Teleharvester on way to getting boots off the slope

Published Forestry Bulletin 20 October 2016

Progress was on display in Nelson recently for what may so far be the world's only true remote controlled tree feller buncher.

 The John Deere 909 is operated from a nearby cabin with full duplicate controls and three video screens which select from four video cameras mounted in strategic points on the feller. They give a live feed-back to the operator, who doesn't need a line of sight to the machine.

The Future Forests Research Primary Growth Partnership Project for the Steepland Harvesting Programme began with feasibility studies in 2011 under Future Forest Research. Funding initially came from industry and the Primary Growth Partnership fund and more recently was supported by the forest growers levy.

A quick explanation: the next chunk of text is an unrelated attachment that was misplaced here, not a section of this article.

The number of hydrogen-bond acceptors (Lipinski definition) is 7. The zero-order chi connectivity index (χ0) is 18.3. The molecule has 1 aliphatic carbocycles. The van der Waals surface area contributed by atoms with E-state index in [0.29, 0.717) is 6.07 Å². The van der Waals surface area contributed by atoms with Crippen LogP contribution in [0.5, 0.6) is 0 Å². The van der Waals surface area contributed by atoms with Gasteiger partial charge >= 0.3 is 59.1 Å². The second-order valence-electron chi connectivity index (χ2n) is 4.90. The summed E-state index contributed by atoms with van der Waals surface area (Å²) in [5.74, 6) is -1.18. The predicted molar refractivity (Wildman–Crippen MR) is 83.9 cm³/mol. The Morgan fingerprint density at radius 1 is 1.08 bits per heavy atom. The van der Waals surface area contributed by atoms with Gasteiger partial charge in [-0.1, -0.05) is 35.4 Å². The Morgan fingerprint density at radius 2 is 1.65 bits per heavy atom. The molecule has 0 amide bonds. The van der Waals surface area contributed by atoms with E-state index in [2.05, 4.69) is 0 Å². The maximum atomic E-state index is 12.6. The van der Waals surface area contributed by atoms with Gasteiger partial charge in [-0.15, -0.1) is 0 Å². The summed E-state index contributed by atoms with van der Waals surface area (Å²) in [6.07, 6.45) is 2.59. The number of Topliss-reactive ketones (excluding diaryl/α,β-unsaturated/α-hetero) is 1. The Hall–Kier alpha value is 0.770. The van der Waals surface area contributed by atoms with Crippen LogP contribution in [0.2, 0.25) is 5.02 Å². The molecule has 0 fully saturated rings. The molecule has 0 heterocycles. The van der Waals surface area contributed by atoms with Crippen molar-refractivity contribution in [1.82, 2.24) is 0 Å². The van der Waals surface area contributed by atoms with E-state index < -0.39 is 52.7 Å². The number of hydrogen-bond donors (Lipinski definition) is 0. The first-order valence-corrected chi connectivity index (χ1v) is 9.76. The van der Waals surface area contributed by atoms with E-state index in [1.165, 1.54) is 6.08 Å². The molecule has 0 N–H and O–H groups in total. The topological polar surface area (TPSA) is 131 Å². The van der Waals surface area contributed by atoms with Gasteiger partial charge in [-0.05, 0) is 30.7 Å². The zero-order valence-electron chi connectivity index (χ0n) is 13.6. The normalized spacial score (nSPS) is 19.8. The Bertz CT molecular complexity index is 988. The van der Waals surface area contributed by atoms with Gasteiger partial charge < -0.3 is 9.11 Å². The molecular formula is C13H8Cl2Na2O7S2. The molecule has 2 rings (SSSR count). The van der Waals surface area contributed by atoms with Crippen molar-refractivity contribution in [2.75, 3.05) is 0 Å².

A driving force behind the project has been Ross Wood of Wood Contracting Nelson, who recognised that as timber terrain got steeper there was a need to develop remote-controlled technology to give workers a safer working platform. Such technology is used in the mining industry, but not yet in forestry.

Not only will the operator be safely removed from the perils of working on a slope, but in future felling machines can be built without the need for a cab at all, which increases stability and reduces both fuel consumption and soil compaction.

Operator time is reduced as well. Ultimately the operator may be able to drive a feller from a completely distant location saving travelling time to the site.

One tweak the operators would like is a 'full sensation' feedback from the machine, so they can feel their way around a tree as well as being able to see it on their screens.

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